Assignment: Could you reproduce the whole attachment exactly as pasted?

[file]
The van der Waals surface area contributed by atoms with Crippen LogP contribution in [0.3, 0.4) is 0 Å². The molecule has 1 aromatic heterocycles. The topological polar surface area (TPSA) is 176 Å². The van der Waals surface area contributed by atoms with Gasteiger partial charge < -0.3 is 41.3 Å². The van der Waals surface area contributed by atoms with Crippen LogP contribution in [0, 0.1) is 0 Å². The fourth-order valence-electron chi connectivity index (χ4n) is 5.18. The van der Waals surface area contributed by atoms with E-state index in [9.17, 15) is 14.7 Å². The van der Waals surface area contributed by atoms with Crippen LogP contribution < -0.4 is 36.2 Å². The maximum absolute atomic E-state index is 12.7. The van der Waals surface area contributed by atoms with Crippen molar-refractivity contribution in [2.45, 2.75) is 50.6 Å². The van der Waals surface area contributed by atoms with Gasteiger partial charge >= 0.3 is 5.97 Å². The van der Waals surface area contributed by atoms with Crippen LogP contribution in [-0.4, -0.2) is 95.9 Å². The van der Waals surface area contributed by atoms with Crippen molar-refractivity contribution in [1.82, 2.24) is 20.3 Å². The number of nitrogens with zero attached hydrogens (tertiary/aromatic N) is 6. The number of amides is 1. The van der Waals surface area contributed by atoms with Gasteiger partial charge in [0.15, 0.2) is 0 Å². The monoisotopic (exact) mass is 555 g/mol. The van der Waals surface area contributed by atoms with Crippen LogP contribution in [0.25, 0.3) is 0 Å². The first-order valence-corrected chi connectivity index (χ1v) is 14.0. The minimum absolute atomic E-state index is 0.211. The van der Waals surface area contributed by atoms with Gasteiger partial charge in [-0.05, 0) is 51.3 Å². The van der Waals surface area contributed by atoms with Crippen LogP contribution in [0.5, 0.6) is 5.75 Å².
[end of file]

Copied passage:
The van der Waals surface area contributed by atoms with Crippen LogP contribution in [0.3, 0.4) is 0 Å². The molecule has 1 aromatic heterocycles. The topological polar surface area (TPSA) is 176 Å². The van der Waals surface area contributed by atoms with Gasteiger partial charge < -0.3 is 41.3 Å². The van der Waals surface area contributed by atoms with Crippen LogP contribution in [0, 0.1) is 0 Å². The fourth-order valence-electron chi connectivity index (χ4n) is 5.18. The van der Waals surface area contributed by atoms with E-state index in [9.17, 15) is 14.7 Å². The van der Waals surface area contributed by atoms with Crippen LogP contribution < -0.4 is 36.2 Å². The maximum absolute atomic E-state index is 12.7. The van der Waals surface area contributed by atoms with Crippen molar-refractivity contribution in [2.45, 2.75) is 50.6 Å². The van der Waals surface area contributed by atoms with Gasteiger partial charge >= 0.3 is 5.97 Å². The van der Waals surface area contributed by atoms with Crippen LogP contribution in [-0.4, -0.2) is 95.9 Å². The van der Waals surface area contributed by atoms with Crippen molar-refractivity contribution in [1.82, 2.24) is 20.3 Å². The number of nitrogens with zero attached hydrogens (tertiary/aromatic N) is 6. The number of amides is 1. The van der Waals surface area contributed by atoms with Gasteiger partial charge in [0.15, 0.2) is 0 Å². The monoisotopic (exact) mass is 555 g/mol. The van der Waals surface area contributed by atoms with Crippen LogP contribution in [0.25, 0.3) is 0 Å². The first-order valence-corrected chi connectivity index (χ1v) is 14.0. The minimum absolute atomic E-state index is 0.211. The van der Waals surface area contributed by atoms with Gasteiger partial charge in [-0.05, 0) is 51.3 Å². The van der Waals surface area contributed by atoms with Crippen LogP contribution in [0.5, 0.6) is 5.75 Å².